As an use case, we will use 30X of one of the Escherichia coli sequencing data (Biosample: SAMN10819847) that is available from a recent study that compared the use of different long read technologies in hybrid assembly of 137 bacterial genomes [4].

Get the data

We have made this subsampled dataset available in Figshare.

# Download data from figshare
wget -O reads.zip https://ndownloader.figshare.com/articles/14036585/versions/4

# Unzip
unzip reads.zip

Now we have the necessary data to perform the quickstart.


The pipeline will always use the fastq file name as prefix for sub-folders and output files. For instance, if users use a fastq file named SRR7128258.fastq the output files and directories will have the string “SRR7128258” in it.


Remember, the pipeline can always be executed with a config file. In fact, the best way to execute these pipelines is by using a configuration file. With a proper configuration, users can easily run the pipeline.

Preprocessing the data

Outputs will be at preprocessed_reads.


Whenever using REGEX for a pattern match, for example “illumina/SRR9847694_{1,2}.fastq.gz” or “illumina/SRR*.fastq.gz”, it MUST ALWAYS be inside double quotes.

Remember: the pipeline does not concatenate the reads. Whenever you use a pattern such as * with unpaired reads the pipeline will process each read separately.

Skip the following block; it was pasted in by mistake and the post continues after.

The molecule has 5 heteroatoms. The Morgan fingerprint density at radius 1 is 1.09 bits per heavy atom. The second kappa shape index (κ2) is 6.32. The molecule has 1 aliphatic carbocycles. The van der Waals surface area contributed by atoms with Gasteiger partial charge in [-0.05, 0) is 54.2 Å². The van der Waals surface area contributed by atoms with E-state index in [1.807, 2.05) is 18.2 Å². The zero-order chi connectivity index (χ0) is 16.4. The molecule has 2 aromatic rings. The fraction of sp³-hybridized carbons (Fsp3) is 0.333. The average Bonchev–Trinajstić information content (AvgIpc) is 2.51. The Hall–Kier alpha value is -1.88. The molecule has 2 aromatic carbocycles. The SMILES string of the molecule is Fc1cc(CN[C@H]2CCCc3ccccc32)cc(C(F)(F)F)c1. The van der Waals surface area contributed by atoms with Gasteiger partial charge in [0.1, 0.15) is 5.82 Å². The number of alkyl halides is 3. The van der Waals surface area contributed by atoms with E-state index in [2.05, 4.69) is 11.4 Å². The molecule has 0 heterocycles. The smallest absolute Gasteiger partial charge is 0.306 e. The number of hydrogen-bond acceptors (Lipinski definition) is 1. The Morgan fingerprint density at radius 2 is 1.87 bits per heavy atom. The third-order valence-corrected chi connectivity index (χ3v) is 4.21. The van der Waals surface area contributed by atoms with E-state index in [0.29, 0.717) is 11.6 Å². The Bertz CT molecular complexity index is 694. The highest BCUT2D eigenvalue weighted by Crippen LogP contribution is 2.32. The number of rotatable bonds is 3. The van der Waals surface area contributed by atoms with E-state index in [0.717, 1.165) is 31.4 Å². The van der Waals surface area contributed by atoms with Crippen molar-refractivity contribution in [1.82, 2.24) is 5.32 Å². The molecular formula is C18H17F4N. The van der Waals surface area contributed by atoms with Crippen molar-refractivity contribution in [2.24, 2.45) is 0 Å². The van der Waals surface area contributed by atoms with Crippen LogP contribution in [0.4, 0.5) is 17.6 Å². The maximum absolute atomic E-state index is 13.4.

# Running for both Illumina and nanopore data
nextflow run fmalmeida/ngs-preprocess \
  -profile docker \
  --output preprocessed_reads \
  --max_cpus 4 \
  --shortreads "SRR8482585_30X_{1,2}.fastq.gz" \
  --shortreads_type "paired" \
  --fastp_correct_pairs \
  --fastp_merge_pairs \
  --nanopore_fastq "SRX5299443_30X.fastq.gz" \
  --lreads_min_length 1000 \
  --lreads_min_quality 10


These parameters can be used via configuration file. See Configuration File.

Using test profile

As for version v2.5, users can also used a pre-configured test profile which will automatically load a list of SRA run ids for download.

# Running for both short and long reads data
nextflow run fmalmeida/ngs-preprocess -profile docker,test


Now you can used these datasets to, for example, assemble and annotate a genome. For this, check out the MpGAP and Bacannot pipelines that we’ve developed for such tasks.